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When an aircraft lands with the tires of the landing gear at rest, as soon as the the aircraft touches down, the landing gear experiences a large amount of wheel-spin up forces (because of the static friction involved between the stationary tires and the relatively moving runway at a very fast speed), which even cause it to vibrate at some frequency. This force is considered to be highly undesirable.

Are airplane manufacturers using any kind of measures to reduce these forces on the landing gear at touchdown? How are they compensated?

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  • $\begingroup$ Edited to remove ambiguity. Thanx for pointing out. $\endgroup$ – Victor Juliet Jul 7 '15 at 11:40
  • $\begingroup$ There is a thread on motor-driven gear wheels around, but I can´t find it right away. $\endgroup$ – yankeekilo Jul 7 '15 at 11:41
  • $\begingroup$ My friend is working on motor driven gear wheels, which causes significant reduction in loads on the landing gear while touchdown. But I was curious to know if this has been implemented already $\endgroup$ – Victor Juliet Jul 7 '15 at 11:42
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    $\begingroup$ Nice - I guess your question differs quite a bit with regard to the motivation for such a thing. Let´s see if someone can contribute... $\endgroup$ – yankeekilo Jul 7 '15 at 11:48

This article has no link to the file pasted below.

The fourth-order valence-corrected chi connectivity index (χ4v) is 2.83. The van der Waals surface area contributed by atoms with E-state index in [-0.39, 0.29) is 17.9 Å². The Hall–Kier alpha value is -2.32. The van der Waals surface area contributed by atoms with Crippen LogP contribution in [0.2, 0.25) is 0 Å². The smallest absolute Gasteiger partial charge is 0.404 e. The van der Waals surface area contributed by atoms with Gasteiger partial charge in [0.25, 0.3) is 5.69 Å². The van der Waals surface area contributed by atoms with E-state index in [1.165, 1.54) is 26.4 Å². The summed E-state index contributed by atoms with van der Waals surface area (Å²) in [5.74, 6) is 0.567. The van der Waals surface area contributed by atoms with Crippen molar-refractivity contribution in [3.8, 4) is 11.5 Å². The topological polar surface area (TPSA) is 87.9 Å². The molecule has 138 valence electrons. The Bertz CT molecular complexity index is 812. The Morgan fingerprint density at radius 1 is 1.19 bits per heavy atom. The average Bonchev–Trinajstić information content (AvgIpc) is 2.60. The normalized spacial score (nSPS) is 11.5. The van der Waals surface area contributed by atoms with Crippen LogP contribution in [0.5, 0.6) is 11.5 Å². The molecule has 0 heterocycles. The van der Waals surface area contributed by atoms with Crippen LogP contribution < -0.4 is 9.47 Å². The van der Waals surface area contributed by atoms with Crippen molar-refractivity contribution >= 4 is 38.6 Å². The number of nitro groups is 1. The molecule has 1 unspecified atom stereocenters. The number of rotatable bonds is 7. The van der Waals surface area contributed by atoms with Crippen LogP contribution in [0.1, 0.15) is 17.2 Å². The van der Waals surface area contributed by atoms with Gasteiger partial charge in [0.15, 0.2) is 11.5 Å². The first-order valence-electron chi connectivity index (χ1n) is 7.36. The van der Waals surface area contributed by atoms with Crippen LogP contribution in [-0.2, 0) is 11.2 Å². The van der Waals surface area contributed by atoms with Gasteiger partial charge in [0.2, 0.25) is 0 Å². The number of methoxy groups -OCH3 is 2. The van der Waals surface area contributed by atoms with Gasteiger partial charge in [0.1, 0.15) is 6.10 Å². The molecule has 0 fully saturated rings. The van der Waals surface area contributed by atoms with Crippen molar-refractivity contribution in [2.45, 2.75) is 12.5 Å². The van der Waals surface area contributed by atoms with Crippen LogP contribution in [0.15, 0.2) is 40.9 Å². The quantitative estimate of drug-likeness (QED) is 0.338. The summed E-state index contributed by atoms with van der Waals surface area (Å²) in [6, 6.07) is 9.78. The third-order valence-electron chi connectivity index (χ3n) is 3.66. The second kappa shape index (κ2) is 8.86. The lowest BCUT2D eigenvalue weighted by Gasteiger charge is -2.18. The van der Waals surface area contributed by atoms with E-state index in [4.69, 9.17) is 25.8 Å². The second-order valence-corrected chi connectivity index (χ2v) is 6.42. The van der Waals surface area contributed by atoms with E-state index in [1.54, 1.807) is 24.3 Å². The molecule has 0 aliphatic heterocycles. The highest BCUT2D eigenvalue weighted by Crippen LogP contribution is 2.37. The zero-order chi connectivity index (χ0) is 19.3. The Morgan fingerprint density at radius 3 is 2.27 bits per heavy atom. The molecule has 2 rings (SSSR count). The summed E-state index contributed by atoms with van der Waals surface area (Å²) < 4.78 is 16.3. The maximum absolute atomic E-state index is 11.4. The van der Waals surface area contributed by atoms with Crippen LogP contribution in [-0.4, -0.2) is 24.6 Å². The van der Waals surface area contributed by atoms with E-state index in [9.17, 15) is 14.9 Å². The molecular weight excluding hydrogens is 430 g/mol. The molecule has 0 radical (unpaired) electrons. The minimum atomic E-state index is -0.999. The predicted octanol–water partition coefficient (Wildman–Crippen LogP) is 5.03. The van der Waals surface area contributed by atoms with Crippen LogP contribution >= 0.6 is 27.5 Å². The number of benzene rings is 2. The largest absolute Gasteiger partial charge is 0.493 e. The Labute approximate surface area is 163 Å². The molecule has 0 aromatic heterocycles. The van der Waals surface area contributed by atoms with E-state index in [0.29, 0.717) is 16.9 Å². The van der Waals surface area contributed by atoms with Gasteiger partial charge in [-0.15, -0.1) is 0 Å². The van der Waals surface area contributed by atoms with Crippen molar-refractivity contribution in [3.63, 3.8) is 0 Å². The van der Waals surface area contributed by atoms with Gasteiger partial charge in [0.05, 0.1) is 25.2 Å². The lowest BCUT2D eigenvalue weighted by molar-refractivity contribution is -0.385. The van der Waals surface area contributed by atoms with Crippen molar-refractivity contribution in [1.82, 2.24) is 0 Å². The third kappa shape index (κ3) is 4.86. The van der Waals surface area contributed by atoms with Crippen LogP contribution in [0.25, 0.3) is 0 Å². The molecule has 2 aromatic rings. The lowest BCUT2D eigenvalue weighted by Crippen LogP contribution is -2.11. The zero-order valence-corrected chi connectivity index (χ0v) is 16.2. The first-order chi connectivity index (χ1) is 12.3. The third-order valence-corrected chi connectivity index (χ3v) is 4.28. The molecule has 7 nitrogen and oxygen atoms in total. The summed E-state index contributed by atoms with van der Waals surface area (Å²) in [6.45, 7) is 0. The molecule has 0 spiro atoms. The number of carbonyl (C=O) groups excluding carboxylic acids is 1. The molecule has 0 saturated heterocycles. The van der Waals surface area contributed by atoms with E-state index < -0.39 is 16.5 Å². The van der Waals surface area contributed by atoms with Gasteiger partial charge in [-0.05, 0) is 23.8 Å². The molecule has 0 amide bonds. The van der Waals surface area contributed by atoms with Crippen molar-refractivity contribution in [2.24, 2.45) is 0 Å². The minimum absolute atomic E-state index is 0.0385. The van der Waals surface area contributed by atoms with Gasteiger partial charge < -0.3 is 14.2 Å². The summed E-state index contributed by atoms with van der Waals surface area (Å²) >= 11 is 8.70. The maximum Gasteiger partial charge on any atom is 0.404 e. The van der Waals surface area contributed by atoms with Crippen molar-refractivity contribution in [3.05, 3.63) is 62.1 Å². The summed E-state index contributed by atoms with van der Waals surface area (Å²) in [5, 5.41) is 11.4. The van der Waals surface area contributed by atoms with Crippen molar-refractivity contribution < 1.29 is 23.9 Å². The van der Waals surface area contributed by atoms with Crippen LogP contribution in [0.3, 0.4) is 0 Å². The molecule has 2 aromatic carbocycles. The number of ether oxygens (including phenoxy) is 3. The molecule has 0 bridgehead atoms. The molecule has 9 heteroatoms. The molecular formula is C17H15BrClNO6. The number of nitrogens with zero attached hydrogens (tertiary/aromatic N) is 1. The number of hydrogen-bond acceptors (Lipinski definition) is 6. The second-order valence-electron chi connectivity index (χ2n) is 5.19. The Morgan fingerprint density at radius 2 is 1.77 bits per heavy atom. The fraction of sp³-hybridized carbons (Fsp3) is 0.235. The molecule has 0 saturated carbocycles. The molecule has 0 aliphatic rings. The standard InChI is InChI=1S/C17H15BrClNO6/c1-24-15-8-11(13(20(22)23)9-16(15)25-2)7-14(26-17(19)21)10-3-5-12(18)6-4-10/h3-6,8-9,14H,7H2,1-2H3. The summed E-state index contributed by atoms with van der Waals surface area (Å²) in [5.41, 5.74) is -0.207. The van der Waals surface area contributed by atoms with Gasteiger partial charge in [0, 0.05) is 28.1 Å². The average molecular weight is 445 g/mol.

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    $\begingroup$ Related topic: aviation.stackexchange.com/questions/3702/… $\endgroup$ – ROIMaison Jul 7 '15 at 14:00
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There are lots of forces acting on the gear at the point of landing. The best way to minimize loads on the gear is to land smooth (I know that sounds obvious).

For what it's worth you do not necessarily want to spin up the gear before landing for a few reasons. First off you would need to spin up the gear to precisely (or at least very close to) the speed that the plane was going to touch down at. If you spin the gear up faster you actually will create a problem by accelerating the plane when it touches down. Spinning the gear up can also have a serious gyroscopic effect (since you now have a fast rotating mass) (see here as well) that will affect the handling of the aircraft.

On top of that remember that in aviation it's often about cost. What are the costs to maintain a system that pre-spins the gear vs the cost of tires. Some times its actually cheaper and easier to make a part that wears out some what quickly and replace it often, then design a complex system that require maintenance and up keep.

It appears that some devices for spin up have been looked into but the rotational inertia problem seems to be more of a concern than wheal wear. I would imagine that unintentional side loads on gear are a bigger issue and bigger cause of wear on the landing assembly. Keep in mind that the addition of an assembly like this also adds weight to the aircraft, and no one likes weight that is not needed.

This is a great research paper on the topic that suggests (in their conclusion) a pre spin situation would see 1.07% of the wear of a static situation. They go on to state that that they used a simple linear approximation and only accounted for forces in one direction but it would seem that it is beneficial for the tire.